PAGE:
The Chronic Illness and Disability Medicaid Working Group (WMG) at Boston University School of Public Health developed and implemented pilot projects in four states designed to help states develop cost-effective managed care models for chronically ill people with disabilities. Evaluators at the Medical College of Virginia evaluated the models.
The MWG developed criteria for selecting states to participate in the pilot and worked with federal officials to comply with their regulations. The pilots addressed the issue of many chronically ill Medicaid recipients with disabilities, who consume a disproportionate share of that program's resources, being enrolled in managed care plans with little attention to their special needs or the cost of their care.
- Changes in the political climate, resignation of key personnel, and difficulty in bringing various parties (health plans, Medicaid agencies, providers, and consumers) to agreement frustrated implementation.
- Initially three states—Florida, Ohio, and Wisconsin—were chosen to participate; Florida later dropped out and New York and Missouri were added.
- Ohio launched plans for people with physical disabilities in three cities, although the largest city, Cleveland, later dropped out.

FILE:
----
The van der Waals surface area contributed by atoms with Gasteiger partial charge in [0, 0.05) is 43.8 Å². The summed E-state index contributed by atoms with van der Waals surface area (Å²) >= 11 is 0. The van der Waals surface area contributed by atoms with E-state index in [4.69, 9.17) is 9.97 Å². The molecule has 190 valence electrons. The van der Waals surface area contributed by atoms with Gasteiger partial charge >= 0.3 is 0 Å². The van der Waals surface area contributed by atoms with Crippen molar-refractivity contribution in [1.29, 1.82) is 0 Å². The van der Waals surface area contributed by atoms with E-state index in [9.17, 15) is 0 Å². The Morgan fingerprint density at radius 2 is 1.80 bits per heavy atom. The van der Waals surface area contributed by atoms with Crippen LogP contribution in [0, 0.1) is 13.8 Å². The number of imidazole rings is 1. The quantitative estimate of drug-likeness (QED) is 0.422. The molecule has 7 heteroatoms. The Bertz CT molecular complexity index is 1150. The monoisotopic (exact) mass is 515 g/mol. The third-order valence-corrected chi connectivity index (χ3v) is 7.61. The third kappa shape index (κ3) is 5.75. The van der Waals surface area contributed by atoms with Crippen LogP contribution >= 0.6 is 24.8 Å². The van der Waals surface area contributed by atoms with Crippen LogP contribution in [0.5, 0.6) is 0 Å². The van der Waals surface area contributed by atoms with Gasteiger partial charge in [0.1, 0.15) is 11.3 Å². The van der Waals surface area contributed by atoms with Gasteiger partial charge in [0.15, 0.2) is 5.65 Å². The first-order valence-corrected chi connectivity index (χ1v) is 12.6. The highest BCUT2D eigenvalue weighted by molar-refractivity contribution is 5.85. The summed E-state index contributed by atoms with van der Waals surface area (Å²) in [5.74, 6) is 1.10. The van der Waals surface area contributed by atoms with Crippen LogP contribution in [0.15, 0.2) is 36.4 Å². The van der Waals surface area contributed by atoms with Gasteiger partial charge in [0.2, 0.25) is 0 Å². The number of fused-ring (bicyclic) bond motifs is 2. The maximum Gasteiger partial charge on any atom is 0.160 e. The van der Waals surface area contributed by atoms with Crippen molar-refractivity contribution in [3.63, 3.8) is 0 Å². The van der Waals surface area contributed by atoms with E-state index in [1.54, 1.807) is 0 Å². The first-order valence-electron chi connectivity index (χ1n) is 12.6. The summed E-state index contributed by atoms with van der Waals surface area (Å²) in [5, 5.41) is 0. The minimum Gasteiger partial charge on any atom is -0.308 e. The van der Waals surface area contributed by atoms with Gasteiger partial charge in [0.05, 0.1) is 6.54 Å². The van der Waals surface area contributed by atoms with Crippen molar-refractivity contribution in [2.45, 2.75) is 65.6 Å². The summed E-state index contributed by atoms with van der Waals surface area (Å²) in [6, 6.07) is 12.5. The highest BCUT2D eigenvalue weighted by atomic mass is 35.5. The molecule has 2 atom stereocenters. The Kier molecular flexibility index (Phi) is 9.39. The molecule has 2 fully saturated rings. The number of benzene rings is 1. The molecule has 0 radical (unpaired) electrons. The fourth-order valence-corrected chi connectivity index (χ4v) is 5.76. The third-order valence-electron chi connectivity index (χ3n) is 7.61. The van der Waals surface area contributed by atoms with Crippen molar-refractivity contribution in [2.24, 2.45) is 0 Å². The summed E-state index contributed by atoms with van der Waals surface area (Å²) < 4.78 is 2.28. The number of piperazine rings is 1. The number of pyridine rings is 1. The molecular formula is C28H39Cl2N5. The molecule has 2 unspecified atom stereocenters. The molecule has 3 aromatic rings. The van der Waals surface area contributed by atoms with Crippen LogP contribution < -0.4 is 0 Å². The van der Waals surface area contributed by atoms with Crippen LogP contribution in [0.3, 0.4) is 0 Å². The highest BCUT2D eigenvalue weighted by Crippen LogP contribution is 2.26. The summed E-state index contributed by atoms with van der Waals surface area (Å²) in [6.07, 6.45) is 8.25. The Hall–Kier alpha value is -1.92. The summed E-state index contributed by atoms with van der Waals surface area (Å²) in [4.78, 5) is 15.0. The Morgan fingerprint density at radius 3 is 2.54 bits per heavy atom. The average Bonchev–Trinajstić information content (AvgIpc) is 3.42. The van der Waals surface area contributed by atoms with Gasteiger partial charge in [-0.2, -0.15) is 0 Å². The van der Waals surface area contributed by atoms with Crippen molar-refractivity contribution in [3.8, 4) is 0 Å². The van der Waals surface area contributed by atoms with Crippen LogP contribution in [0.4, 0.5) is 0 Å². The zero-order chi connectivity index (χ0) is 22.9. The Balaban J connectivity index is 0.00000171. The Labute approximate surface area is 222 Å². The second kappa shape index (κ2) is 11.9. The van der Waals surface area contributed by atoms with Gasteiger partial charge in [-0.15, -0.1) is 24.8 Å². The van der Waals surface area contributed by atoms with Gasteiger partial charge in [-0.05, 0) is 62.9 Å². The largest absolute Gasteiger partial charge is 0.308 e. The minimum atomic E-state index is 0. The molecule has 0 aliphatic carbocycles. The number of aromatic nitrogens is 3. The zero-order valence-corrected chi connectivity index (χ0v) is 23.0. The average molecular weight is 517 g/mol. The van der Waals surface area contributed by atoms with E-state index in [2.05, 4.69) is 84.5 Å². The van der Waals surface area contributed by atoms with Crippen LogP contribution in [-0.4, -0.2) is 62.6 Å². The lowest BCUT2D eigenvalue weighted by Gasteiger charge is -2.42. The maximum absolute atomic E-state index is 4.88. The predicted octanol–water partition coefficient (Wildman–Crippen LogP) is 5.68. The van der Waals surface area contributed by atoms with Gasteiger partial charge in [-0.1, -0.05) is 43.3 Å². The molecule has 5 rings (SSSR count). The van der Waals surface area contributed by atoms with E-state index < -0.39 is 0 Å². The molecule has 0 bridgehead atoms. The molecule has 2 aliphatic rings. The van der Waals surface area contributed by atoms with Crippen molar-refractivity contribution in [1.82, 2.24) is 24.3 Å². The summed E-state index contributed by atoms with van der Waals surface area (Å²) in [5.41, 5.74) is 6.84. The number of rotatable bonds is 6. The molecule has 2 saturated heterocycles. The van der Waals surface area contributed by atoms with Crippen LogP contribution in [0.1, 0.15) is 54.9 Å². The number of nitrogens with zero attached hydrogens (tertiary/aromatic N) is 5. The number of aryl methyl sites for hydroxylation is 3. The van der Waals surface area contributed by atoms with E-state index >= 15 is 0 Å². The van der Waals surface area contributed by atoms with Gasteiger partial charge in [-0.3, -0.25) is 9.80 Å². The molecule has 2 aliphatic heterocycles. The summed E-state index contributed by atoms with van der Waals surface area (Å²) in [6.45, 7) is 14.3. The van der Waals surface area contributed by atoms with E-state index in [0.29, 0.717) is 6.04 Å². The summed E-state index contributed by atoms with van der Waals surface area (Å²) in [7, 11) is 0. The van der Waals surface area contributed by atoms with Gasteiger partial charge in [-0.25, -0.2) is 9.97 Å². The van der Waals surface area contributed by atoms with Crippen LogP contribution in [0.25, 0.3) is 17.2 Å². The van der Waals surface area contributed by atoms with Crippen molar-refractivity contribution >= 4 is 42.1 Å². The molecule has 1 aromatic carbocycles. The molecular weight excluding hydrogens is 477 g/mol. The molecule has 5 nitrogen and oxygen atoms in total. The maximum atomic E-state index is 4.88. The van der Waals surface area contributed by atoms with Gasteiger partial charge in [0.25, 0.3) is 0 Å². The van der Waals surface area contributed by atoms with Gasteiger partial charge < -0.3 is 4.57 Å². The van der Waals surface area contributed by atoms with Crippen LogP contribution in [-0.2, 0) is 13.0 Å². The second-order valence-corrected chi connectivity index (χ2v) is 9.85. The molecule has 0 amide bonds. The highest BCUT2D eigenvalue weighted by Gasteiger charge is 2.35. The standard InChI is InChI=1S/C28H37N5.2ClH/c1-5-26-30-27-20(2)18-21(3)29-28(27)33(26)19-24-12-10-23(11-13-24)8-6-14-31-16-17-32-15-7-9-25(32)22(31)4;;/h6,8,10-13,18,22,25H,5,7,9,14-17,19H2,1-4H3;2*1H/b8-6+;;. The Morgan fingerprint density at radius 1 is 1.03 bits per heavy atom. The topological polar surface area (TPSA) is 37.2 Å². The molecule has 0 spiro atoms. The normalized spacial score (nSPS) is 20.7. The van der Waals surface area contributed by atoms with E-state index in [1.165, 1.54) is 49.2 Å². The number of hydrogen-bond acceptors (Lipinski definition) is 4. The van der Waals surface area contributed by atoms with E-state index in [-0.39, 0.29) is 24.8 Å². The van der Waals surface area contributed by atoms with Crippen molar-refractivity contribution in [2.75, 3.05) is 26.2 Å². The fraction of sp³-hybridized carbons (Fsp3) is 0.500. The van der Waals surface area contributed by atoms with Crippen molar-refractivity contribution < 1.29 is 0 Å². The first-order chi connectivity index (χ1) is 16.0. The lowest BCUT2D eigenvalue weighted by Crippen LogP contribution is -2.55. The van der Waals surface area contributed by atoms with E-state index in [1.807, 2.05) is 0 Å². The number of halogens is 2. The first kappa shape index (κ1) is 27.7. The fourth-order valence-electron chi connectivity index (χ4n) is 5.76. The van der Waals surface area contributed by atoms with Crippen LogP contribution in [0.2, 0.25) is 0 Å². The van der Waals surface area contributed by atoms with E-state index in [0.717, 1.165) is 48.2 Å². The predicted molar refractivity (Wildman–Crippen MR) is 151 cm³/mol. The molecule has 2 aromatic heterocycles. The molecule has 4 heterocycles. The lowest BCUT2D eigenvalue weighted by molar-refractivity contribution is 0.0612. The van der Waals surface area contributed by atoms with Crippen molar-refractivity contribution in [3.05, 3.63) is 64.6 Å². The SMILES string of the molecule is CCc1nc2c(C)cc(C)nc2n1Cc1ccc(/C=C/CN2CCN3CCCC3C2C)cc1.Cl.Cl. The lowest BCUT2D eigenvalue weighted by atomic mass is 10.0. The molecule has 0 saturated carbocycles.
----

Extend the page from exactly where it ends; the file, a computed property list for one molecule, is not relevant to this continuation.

- Each of the other four plans was a partnership between a health maintenance organization (HMO) and a teaching hospital.
- The MWG provided technical assistance to the Wisconsin Medicaid program, which started a managed care program for disabled recipients aged 15 to 65.
- In the other participating states, Missouri and New York, the MWG's efforts did not result in any Medicaid-managed care models for the chronically ill and disabled.
- In Missouri, the Medicaid Working Group project was coordinated with the Missouri Partnership for Enhanced Delivery of Services (MO-PEDS), which became part of the RWJF national program, Building Health Systems for People with Chronic Illnesses (ID# 035558). MO-PEDS is a rural health system of care for children with disabilities on Medicaid.
- Overall, despite the limited state-specific accomplishments, the Medicaid Working Group project made a number of contributions to what had been an embryonic body of understanding and knowledge of how these programs should be conceptualized, designed, and operated.